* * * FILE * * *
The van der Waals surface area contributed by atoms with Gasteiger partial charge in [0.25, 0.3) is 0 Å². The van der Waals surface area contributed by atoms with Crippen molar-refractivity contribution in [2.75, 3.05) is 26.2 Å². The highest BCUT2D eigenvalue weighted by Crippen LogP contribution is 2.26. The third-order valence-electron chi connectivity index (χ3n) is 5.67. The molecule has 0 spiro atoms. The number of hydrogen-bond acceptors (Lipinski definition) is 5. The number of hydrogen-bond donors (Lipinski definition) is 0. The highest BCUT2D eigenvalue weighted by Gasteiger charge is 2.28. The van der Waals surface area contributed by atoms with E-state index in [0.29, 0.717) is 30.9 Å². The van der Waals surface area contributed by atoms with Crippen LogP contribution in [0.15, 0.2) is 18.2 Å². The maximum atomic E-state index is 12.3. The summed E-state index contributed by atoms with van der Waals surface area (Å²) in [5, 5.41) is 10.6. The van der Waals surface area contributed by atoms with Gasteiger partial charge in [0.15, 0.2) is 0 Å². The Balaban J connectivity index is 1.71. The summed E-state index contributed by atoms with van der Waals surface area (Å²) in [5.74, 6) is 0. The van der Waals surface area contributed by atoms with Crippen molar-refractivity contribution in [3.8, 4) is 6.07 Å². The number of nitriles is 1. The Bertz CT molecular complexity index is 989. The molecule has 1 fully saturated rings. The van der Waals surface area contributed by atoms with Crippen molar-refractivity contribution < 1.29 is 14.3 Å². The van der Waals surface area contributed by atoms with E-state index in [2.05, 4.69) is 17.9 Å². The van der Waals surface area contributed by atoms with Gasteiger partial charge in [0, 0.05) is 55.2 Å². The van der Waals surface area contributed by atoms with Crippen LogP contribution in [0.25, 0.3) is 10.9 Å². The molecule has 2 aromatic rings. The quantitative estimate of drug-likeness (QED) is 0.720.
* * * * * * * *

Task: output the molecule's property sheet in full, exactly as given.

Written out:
The van der Waals surface area contributed by atoms with Gasteiger partial charge in [0.25, 0.3) is 0 Å². The van der Waals surface area contributed by atoms with Crippen molar-refractivity contribution in [2.75, 3.05) is 26.2 Å². The highest BCUT2D eigenvalue weighted by Crippen LogP contribution is 2.26. The third-order valence-electron chi connectivity index (χ3n) is 5.67. The molecule has 0 spiro atoms. The number of hydrogen-bond acceptors (Lipinski definition) is 5. The number of hydrogen-bond donors (Lipinski definition) is 0. The highest BCUT2D eigenvalue weighted by Gasteiger charge is 2.28. The van der Waals surface area contributed by atoms with E-state index in [0.29, 0.717) is 30.9 Å². The van der Waals surface area contributed by atoms with Crippen LogP contribution in [0.15, 0.2) is 18.2 Å². The maximum atomic E-state index is 12.3. The summed E-state index contributed by atoms with van der Waals surface area (Å²) in [5, 5.41) is 10.6. The van der Waals surface area contributed by atoms with Gasteiger partial charge in [0.15, 0.2) is 0 Å². The Balaban J connectivity index is 1.71. The summed E-state index contributed by atoms with van der Waals surface area (Å²) in [5.74, 6) is 0. The van der Waals surface area contributed by atoms with Crippen molar-refractivity contribution in [3.8, 4) is 6.07 Å². The number of nitriles is 1. The Bertz CT molecular complexity index is 989. The molecule has 1 fully saturated rings. The van der Waals surface area contributed by atoms with Crippen molar-refractivity contribution < 1.29 is 14.3 Å². The van der Waals surface area contributed by atoms with E-state index in [2.05, 4.69) is 17.9 Å². The van der Waals surface area contributed by atoms with Gasteiger partial charge in [0, 0.05) is 55.2 Å². The van der Waals surface area contributed by atoms with Crippen LogP contribution in [0.25, 0.3) is 10.9 Å². The molecule has 2 aromatic rings. The quantitative estimate of drug-likeness (QED) is 0.720.